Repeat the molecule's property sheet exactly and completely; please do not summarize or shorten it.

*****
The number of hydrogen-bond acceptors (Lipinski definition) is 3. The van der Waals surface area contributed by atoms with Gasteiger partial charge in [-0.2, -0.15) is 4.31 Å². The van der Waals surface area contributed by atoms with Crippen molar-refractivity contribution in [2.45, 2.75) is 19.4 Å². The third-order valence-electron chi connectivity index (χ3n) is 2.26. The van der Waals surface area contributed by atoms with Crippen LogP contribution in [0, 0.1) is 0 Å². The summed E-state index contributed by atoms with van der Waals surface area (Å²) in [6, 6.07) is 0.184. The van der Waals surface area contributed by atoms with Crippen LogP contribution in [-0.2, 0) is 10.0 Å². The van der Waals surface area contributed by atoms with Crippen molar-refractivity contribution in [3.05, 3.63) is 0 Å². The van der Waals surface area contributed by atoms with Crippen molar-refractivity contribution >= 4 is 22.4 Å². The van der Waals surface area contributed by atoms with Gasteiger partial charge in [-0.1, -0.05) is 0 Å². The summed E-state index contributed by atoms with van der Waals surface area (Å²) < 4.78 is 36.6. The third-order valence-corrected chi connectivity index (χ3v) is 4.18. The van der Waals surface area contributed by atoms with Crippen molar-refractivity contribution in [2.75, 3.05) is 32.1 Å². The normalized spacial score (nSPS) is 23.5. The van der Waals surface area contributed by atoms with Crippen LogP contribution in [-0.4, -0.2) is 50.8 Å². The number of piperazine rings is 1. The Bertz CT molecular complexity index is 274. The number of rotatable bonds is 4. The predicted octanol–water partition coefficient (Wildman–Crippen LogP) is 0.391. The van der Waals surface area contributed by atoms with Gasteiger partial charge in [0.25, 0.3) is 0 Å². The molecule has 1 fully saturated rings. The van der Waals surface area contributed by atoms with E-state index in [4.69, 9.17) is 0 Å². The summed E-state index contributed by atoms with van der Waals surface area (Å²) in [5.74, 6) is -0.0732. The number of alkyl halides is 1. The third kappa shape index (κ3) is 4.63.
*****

The number of hydrogen-bond acceptors (Lipinski definition) is 3. The van der Waals surface area contributed by atoms with Gasteiger partial charge in [-0.2, -0.15) is 4.31 Å². The van der Waals surface area contributed by atoms with Crippen molar-refractivity contribution in [2.45, 2.75) is 19.4 Å². The third-order valence-electron chi connectivity index (χ3n) is 2.26. The van der Waals surface area contributed by atoms with Crippen LogP contribution in [0, 0.1) is 0 Å². The summed E-state index contributed by atoms with van der Waals surface area (Å²) in [6, 6.07) is 0.184. The van der Waals surface area contributed by atoms with Crippen LogP contribution in [-0.2, 0) is 10.0 Å². The van der Waals surface area contributed by atoms with Crippen molar-refractivity contribution in [3.05, 3.63) is 0 Å². The van der Waals surface area contributed by atoms with Crippen molar-refractivity contribution >= 4 is 22.4 Å². The van der Waals surface area contributed by atoms with Gasteiger partial charge in [-0.1, -0.05) is 0 Å². The summed E-state index contributed by atoms with van der Waals surface area (Å²) < 4.78 is 36.6. The third-order valence-corrected chi connectivity index (χ3v) is 4.18. The van der Waals surface area contributed by atoms with Crippen molar-refractivity contribution in [2.75, 3.05) is 32.1 Å². The normalized spacial score (nSPS) is 23.5. The van der Waals surface area contributed by atoms with Crippen LogP contribution in [-0.4, -0.2) is 50.8 Å². The number of piperazine rings is 1. The Bertz CT molecular complexity index is 274. The number of rotatable bonds is 4. The predicted octanol–water partition coefficient (Wildman–Crippen LogP) is 0.391. The van der Waals surface area contributed by atoms with Gasteiger partial charge in [0.25, 0.3) is 0 Å². The molecule has 1 fully saturated rings. The van der Waals surface area contributed by atoms with E-state index in [4.69, 9.17) is 0 Å². The summed E-state index contributed by atoms with van der Waals surface area (Å²) in [5.74, 6) is -0.0732. The number of alkyl halides is 1. The third kappa shape index (κ3) is 4.63.